A cap rate is a calculation of the existing income of a property relative to its value (price). A cap rate is calculated by dividing net operating income (NOI) by price. The higher the cap rate, the more income a property has relative to its value, which makes for more attractive cash flows. Typically, properties which have the potential to increase NOI and value, will sell for a lower cap rate. Conversely, properties with no value-add potential, must sell for a higher cap rate as these are considered to be "yield plays", or investment strategies focused on cash flow. Lastly, nicer properties and superior locations garner a higher price, which in turn results in a lower cap rate.
The return metrics referenced above are the most important metrics investors should focus on. IRR is a sophisticated calculation of all projected cash flows, typically using Microsoft Excel. IRR is most similar to Average Annual Returns except that it takes into account the compounded time value of money.
Cash on cash is a simple annualized calculation of cash distributed divided by cash invested. For example, if an investor who contributed $100,000 receives a $2,000 distribution for a quarter, their annualized cash on cash would be 8% ($2,000*4 / $100,000).
Equity Multiple calculates the total profit made or projected to be made from the investment, irrespective of time. For example, if a $100,000 investment is projected to generate $100,000 of profit in 5 years, the equity multiple would be 2.0x ($100,000 to $200,000). The downside of equity multiple is that it does not factor in time. Therefore, just knowing the equity multiple of an investment without timeline is not very helpful.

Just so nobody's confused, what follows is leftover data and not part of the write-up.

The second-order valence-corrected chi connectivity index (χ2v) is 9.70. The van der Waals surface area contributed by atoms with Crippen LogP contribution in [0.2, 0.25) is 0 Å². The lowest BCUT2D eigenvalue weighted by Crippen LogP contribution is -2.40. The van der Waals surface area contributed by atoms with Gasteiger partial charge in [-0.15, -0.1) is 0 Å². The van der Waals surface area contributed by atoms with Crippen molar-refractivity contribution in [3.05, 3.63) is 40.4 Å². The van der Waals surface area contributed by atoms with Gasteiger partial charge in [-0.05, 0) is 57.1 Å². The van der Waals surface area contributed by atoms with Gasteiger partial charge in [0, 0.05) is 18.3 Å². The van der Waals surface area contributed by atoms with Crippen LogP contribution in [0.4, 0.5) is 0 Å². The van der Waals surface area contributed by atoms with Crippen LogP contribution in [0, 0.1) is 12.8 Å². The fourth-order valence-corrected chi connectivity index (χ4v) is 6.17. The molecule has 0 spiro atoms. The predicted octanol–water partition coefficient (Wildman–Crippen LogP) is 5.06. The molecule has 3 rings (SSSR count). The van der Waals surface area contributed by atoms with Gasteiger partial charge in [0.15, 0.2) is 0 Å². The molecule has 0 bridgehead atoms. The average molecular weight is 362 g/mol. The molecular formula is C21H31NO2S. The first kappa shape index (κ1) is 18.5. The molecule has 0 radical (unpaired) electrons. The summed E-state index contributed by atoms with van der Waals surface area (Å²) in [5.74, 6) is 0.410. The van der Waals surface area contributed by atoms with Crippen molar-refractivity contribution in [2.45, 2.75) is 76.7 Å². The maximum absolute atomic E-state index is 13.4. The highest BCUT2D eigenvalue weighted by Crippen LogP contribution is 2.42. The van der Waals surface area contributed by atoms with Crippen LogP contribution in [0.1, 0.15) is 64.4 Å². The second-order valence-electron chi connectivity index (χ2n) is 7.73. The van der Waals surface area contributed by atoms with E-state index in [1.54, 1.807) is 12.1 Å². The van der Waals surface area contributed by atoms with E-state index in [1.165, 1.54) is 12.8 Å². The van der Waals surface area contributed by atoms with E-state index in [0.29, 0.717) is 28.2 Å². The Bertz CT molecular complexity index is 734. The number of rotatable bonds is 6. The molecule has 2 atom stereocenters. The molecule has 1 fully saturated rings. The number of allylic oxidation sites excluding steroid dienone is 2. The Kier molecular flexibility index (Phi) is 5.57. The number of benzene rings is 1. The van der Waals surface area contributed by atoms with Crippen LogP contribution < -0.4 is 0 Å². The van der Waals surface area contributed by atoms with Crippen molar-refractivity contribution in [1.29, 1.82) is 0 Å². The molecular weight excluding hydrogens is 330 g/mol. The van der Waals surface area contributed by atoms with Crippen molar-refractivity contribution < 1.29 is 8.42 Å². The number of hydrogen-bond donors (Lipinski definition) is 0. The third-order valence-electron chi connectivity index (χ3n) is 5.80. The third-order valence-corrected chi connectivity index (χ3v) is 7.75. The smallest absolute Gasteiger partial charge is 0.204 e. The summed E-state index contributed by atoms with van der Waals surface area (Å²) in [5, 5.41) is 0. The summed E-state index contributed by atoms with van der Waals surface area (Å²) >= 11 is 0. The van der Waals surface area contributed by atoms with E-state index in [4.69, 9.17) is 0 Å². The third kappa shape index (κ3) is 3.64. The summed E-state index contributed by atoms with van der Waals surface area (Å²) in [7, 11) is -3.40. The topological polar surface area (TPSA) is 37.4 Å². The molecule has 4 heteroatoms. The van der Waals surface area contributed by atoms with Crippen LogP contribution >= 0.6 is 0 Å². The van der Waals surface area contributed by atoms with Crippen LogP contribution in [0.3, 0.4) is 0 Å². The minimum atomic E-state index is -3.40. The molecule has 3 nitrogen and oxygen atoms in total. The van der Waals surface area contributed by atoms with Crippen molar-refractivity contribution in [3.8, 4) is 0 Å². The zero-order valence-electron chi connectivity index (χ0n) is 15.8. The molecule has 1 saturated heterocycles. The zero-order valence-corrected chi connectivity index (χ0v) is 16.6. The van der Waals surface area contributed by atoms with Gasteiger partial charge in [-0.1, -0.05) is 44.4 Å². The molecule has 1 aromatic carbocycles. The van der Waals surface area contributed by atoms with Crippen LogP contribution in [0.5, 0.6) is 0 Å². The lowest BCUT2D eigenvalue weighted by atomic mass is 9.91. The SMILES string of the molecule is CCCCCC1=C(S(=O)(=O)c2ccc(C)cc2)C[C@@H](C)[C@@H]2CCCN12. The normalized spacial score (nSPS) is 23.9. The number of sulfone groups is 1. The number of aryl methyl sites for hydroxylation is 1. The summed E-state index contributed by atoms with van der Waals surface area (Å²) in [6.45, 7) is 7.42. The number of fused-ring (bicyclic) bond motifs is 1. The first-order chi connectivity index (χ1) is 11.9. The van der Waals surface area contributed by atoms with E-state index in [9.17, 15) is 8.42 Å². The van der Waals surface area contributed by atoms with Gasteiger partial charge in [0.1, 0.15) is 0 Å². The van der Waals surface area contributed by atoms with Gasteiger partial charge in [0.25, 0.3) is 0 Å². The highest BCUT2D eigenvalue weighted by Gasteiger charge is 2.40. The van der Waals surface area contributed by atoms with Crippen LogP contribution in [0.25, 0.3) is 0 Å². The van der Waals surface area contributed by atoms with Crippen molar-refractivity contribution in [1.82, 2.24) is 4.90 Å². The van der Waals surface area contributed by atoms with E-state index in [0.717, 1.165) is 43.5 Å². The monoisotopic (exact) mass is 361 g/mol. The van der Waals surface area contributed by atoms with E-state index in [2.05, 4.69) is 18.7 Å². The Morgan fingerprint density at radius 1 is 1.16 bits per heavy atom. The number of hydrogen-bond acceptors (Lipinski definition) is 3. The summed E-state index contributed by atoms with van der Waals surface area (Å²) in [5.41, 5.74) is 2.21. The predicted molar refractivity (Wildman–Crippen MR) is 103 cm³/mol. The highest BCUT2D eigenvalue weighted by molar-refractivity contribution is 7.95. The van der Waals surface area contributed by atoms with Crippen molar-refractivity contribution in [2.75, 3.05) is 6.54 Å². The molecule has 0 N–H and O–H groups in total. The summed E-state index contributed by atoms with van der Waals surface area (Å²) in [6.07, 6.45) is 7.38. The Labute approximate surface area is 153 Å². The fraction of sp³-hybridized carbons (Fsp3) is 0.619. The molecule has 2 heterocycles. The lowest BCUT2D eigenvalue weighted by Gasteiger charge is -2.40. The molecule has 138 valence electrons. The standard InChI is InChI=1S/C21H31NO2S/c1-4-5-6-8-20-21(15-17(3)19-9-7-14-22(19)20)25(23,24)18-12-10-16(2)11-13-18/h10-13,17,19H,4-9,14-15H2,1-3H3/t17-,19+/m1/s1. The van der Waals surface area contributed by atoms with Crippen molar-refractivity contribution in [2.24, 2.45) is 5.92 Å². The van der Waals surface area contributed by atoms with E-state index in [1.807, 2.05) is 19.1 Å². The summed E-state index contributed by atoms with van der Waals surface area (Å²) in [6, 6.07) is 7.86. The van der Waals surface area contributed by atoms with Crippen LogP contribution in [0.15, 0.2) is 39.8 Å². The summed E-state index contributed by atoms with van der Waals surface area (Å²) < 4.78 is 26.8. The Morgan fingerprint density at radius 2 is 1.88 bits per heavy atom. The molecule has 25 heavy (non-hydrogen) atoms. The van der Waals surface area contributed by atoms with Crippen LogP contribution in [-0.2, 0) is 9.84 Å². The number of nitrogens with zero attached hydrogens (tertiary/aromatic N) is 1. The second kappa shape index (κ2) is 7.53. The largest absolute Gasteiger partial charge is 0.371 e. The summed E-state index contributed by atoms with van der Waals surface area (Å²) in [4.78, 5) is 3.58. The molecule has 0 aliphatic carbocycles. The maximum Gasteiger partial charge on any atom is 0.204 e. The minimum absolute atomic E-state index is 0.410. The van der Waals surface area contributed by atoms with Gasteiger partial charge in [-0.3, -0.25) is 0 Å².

A preferred return is a common feature of a real estate partnership structure whereby an investor's return is put in first priority prior to any sponsor/manager participation in the profits or performance compensation. For example, investors may receive an 8% preferred return which entitles investors to a minimum of an 8% annualized, compounding return prior to the sponsor (Lone Star Capital) receiving any performance compensation.
[VIDEO] The Nuances of Preferred Return
A risk-adjusted return is a subjective measure that puts returns into context based on the amount of risk involved in an investment. This is an advanced topic as most investors have a difficult time understanding and gauging risk as it relates to real estate investments. Furthermore, based on certain expert opinion, risk is impossible to quantify, making the rationalization of risk-adjusted returns even more difficult. Generally speaking, the higher the potential risk of a project, the higher the projected return should be. Conversely, if an investment's business plan and income stream is secure, lower return hurdles should be considered as appropriate.